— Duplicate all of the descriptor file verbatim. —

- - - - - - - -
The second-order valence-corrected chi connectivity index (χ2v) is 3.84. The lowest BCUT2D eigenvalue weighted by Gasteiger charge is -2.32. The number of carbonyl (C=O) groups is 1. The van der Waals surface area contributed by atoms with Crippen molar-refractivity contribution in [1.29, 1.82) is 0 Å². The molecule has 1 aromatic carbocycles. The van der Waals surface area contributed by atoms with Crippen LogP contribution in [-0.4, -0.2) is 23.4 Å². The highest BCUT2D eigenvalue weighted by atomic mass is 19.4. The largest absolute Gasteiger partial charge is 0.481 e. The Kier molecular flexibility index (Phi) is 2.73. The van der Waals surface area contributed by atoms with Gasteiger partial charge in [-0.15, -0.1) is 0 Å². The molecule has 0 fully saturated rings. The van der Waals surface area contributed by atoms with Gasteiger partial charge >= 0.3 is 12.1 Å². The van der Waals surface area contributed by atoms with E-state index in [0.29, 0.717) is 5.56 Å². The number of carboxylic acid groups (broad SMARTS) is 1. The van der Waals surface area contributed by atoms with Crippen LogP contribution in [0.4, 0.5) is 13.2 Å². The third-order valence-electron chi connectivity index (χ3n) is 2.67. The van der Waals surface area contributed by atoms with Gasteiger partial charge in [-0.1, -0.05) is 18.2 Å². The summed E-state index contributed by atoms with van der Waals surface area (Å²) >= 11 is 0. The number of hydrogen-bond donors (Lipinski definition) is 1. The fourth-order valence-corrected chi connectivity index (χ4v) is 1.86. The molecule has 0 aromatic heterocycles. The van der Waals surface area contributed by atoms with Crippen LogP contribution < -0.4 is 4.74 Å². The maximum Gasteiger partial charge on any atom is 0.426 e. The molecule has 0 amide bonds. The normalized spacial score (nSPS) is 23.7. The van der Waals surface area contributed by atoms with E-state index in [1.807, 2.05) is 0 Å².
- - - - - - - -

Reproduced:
The second-order valence-corrected chi connectivity index (χ2v) is 3.84. The lowest BCUT2D eigenvalue weighted by Gasteiger charge is -2.32. The number of carbonyl (C=O) groups is 1. The van der Waals surface area contributed by atoms with Crippen molar-refractivity contribution in [1.29, 1.82) is 0 Å². The molecule has 1 aromatic carbocycles. The van der Waals surface area contributed by atoms with Crippen LogP contribution in [-0.4, -0.2) is 23.4 Å². The highest BCUT2D eigenvalue weighted by atomic mass is 19.4. The largest absolute Gasteiger partial charge is 0.481 e. The Kier molecular flexibility index (Phi) is 2.73. The van der Waals surface area contributed by atoms with Gasteiger partial charge in [-0.15, -0.1) is 0 Å². The molecule has 0 fully saturated rings. The van der Waals surface area contributed by atoms with Gasteiger partial charge >= 0.3 is 12.1 Å². The van der Waals surface area contributed by atoms with E-state index in [0.29, 0.717) is 5.56 Å². The number of carboxylic acid groups (broad SMARTS) is 1. The van der Waals surface area contributed by atoms with Crippen LogP contribution in [0.4, 0.5) is 13.2 Å². The third-order valence-electron chi connectivity index (χ3n) is 2.67. The van der Waals surface area contributed by atoms with Gasteiger partial charge in [-0.1, -0.05) is 18.2 Å². The summed E-state index contributed by atoms with van der Waals surface area (Å²) >= 11 is 0. The number of hydrogen-bond donors (Lipinski definition) is 1. The fourth-order valence-corrected chi connectivity index (χ4v) is 1.86. The molecule has 0 aromatic heterocycles. The van der Waals surface area contributed by atoms with Crippen LogP contribution < -0.4 is 4.74 Å². The maximum Gasteiger partial charge on any atom is 0.426 e. The molecule has 0 amide bonds. The normalized spacial score (nSPS) is 23.7. The van der Waals surface area contributed by atoms with E-state index in [1.807, 2.05) is 0 Å².